There are a number of ways to get the VM files deployed to your target hosts. These include:

  1. Burn to DVD

  2. Save to USB "key"

  3. Download via FTP

From there, you, or the student, will need to install a virtual machine "player" application, and then copy the VM files onto the intended PC. Both VMware and VirtualBox applications are available, and run equally well on Mac and Linux. You can even run Windows as a virtual machine guest within a Linux-based host, for example, and vice-versa.

Make no mistake about it – getting your virtual machine files to your student machines is a real hassle because of the file sizes involved, and it often requires IT support, particularly if your students do not have the proper permissions on their PC to install the virtual machine player software. Third-party vendors have noticed this problem and have begun offering cloud-based virtualization solutions. Vendors such as Skytap ( offer a virtualization solution that is completely Web-based both for trainers/administrators, and for the students who will access the virtual machines through their Web browser. (See Figure 2.) This way of deploying virtual machines is often the best approach – virtualization without the IT overhead, but it comes in exchange for licensing/maintenance costs of the cloud-based service. That said, we've found that for e-Learning, both synchronous and asynchronous, cloud-based virtualization is worth the cost.


screenshot of Skytap Cloud displaying users that are logged in

Figure 2. Screenshot of cloud-based Skytap virtual training lab


Although I have used more flexible server-based virtualization solutions for deploying virtual machines, these new cloud-based services are ideal because non-technical users can administer them. And, if used properly, the learner need simply navigate to their provided VM's URL to begin using it.

Returning to Figure 2, this is the administrative view of a typical virtual training lab. Notice that the training lab administrator can run, shut down, suspend, add, remove, and deploy machines as needed for each student. You also have the ability to set permissions and access by user. You can create large virtual labs and make them available to students within minutes.

Use cases for e-Learning

There are four use cases that I believe will be pretty common: synchronous training, asynchronous training, testing, and the sandbox.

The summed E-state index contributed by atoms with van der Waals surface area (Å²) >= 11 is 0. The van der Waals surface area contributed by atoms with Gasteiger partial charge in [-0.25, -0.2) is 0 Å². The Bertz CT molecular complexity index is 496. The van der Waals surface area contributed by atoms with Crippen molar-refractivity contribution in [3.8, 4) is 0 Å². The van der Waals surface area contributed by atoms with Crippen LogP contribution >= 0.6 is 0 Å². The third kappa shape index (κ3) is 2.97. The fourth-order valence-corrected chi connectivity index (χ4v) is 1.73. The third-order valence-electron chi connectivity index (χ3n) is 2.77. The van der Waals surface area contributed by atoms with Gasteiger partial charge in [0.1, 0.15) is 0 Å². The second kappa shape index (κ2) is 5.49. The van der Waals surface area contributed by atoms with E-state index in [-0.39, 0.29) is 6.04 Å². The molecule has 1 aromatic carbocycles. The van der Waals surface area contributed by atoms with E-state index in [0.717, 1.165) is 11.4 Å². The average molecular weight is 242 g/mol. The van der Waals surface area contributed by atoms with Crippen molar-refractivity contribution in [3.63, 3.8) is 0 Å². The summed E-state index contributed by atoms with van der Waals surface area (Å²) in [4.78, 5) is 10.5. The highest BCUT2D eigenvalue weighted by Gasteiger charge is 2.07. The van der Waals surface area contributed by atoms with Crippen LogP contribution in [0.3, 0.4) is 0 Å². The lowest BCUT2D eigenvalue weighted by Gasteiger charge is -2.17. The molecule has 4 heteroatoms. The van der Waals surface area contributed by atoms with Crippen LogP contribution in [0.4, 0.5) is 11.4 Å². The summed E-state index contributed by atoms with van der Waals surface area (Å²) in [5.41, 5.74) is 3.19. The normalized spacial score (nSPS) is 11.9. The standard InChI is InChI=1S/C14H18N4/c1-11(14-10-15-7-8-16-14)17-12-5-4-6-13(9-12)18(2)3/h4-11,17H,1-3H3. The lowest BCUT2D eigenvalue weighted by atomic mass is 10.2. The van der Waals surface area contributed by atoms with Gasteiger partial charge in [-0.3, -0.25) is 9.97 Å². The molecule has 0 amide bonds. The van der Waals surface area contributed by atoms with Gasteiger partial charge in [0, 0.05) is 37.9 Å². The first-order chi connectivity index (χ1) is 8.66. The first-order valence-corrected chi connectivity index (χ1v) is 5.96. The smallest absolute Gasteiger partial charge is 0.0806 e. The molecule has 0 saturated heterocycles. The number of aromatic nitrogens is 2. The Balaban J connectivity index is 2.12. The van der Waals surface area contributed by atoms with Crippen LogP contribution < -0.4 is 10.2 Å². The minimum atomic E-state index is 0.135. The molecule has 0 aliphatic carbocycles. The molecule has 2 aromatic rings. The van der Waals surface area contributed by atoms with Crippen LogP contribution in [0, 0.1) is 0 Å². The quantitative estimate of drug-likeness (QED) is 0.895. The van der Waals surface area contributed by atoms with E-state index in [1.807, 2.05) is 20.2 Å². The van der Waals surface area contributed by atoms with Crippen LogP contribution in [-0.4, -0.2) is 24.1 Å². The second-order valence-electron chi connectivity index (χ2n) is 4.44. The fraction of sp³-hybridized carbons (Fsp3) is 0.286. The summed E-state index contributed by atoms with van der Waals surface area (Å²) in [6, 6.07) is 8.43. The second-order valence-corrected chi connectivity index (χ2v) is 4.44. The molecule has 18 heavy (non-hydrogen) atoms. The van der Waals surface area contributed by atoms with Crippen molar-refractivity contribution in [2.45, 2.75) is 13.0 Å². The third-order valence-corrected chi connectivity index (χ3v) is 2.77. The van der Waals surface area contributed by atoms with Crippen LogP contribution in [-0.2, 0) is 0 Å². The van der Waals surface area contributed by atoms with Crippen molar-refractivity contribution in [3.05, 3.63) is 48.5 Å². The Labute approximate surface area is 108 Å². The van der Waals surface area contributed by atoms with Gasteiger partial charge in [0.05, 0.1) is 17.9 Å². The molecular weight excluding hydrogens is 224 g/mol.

During our typical synchronous e-Learning courses, we leverage cloud-based virtualization along with our synchronous learning tool, Adobe Connect. We design our courses in a way that allows learners to leverage the Adobe Connect environment for instruction (demonstrations, slides, polling, etc.), along with designed activities in which they switch browser tabs, go to their assigned virtual machine, and complete a set of tasks as directed. While learners are working in their virtual machines, the instructor can view their machine by simply clicking on a thumbnail in their instructor-view. So if a learner has a question or gets stuck, the instructor can take over the learner's virtual machine and demonstrate as necessary. Once the activity is complete, the class reconvenes in the Adobe Connect environment to recap the activity. With thoughtful consideration and facilitation, we have found that this environment works very well and is much more effective than the typical “slides followed by demonstration” method.


For asynchronous learning we leverage virtual machines as “sandboxes” – safe training environments for learners to use. (See Sandbox below .)

Online testing

We also leverage virtualization for online testing. We conduct certification “Performance Exams,” by preparing a virtual machine with the necessary applications on which the student is trying to certify. The student logs in at a specified time and completes a set of assigned tasks. The virtual machine is available for a limited time, and once that time is up the instructor accesses the machine and “grades” the learner's performance by checking what configurations/tasks were performed successfully in the virtual machine. The Performance Exam tests and certifies the application of the knowledge and skills gained during the certification curriculum that learners must complete prior to taking the exam.


In addition, we make available training “sandbox” environments to students as needed. This can be very useful, and our students much appreciate it, as we can make available software applications, pre-configured as needed, for them to use in a “safe” training environment, both for independent exploration as well as to perform learning assignments.

In closing

My intent in this article was not to be procedural, but simply to spread the word of the maturity of virtualization technology, and how you can leverage it across traditional classroom, blended, and Web-based learning. As many know, just being aware that a technology like this is available is the biggest step.

If you think you can leverage virtualization for your learners’ benefit, I recommend that you download a copy of the latest Vmware Player or VirtualBox applications and give it a try. You just may find that virtualization is a valuable tool to add to your learning toolkit!